Thursday, January 31, 2013

City Council set to issue a rebuke on the thought of a Ridley Terminals sale

Prince Rupert City Councillor Thorkelson led the charge on Monday evening, providing a lengthy and rather expressive denouncement of the plans of the Federal Government to put Ridley Terminals up for sale.

Monday's discussion on the topic of Ridley Terminals came about from the last Council meeting, when the City Council requested that City staff provide a report on the current state of the proposed sale and compare it with council's thoughts on the topic when the issue last came up for discussion a few years back.

With the report read into the record by Rob Grodecki, Council was then invited to make comment on the findings of staff, which offered Councillor Thorkelson opportunity to make her case that a strongly worded letter of protest should be sent to the Federal Ministers responsible for Ridley Terminals. She also suggested that the letter should be forwarded to the provincial government and the local governments of the region.

She carried the bulk of the conversation on the topic, outlining her concerns over the potential disruption to the local economy that could come about with privatization.  With the public and the City having no public oversight on developments at the Terminal.

Calling the idea of privatization to be inane, she offered up the scenario of private ownership in times of market downturns making a decision to close the terminal, with little recourse for the City to affect any decision.

Councillor Ashley joined in on the conversation, suggesting that the letter also be forwarded to the Prime Minister as well as to Skeena-Queen Charlotte Regional District.

Councillor Thorkelson also (perhaps more for dramatic effect) offered up the thought that perhaps the City should put forward  a revenue sharing proposal for the Federal Government over operations at Ridley Terminals, a prospect that would seem rather unlikely with the Conservatives holding office at the moment.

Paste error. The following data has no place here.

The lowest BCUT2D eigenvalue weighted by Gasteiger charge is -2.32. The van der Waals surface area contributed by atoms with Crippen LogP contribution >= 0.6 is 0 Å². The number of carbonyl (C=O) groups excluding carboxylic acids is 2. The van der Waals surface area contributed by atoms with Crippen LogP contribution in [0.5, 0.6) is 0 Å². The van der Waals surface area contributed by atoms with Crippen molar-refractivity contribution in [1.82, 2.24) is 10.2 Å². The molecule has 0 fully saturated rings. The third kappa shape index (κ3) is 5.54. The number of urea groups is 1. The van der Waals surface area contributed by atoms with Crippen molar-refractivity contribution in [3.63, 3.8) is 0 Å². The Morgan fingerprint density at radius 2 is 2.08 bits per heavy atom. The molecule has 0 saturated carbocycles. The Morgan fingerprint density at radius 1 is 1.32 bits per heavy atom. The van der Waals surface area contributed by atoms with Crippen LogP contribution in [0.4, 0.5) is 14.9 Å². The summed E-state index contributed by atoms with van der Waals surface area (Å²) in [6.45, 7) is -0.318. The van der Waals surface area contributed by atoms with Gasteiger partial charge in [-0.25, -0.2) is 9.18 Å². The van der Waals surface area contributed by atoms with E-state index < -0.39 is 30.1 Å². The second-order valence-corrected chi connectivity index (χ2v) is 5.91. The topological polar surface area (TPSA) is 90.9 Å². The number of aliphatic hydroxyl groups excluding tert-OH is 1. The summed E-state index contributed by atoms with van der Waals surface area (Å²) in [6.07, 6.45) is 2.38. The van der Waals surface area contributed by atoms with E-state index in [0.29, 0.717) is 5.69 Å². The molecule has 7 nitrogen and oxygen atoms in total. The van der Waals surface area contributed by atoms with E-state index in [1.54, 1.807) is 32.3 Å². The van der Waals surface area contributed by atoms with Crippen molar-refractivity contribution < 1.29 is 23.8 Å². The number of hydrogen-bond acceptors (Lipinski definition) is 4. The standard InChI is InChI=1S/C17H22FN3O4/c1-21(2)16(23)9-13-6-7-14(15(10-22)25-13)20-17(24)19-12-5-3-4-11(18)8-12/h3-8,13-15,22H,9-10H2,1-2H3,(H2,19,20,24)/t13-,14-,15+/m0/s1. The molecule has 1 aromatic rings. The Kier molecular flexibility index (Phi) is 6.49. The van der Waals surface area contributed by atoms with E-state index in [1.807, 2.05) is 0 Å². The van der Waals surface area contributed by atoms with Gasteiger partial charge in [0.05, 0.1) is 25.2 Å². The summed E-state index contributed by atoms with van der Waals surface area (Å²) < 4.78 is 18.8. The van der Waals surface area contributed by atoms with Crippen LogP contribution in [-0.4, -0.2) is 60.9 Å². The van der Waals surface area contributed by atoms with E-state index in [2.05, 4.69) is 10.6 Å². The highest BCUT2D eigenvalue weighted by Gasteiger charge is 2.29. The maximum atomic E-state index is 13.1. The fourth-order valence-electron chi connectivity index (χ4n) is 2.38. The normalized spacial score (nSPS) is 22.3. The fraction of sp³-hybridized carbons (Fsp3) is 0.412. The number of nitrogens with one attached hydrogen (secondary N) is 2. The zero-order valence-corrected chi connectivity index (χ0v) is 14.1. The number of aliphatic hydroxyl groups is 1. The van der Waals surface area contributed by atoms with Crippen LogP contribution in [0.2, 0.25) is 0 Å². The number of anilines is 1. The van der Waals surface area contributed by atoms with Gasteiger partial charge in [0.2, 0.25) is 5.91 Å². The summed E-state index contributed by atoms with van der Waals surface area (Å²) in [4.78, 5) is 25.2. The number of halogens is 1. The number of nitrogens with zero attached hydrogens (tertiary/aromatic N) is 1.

You can review the report and the discussion that followed its delivery from the City Council video archive page, the Ridley Terminals question starts at the 1:34:00 mark and continues on until 1:44:00.

Cross posted from the North Coast Review

Wednesday, January 30, 2013

Office of the Registrar of Lobbyists looking at Bill Belsey timeline

The Office of the Registrar of Lobbyists of British Columbia, confirmed today that they are in the process of conducting an investigation into the timeline of Bill Belsey's work as a lobbyist in Victoria.

Mary Carlson, the deputy registrar of lobbyists confirmed for Canadian Press today, that her office was "actively investigating whether Mr. Belsey was lobbying and if he was lobbying whether he was registered as required."

Red flags apparently were raised late last year after emails regarding the Watson Island situation  were obtained by the Globe and Mail.

At the time, the Globe was looking further into the ongoing legal proceedings between the City of Prince Rupert and Sun Wave Resources surrounding Watson Island, Mr. Belsey has been representing the Sun Wave interests of businessman Ritao Ni, on the site over the last few years.

The emails became a minor sensation last month, when it was reported that information was shared between members of the Liberal Cabinet and the Sun Wave representative. Though media interest seemed to wane as the holidays arrived.

Vancouver Sun-- Pesky leaks reveal B. C. Liberals' sneaky way of doing business
CBC News-- B. C. Cabinet minister under fire for release of email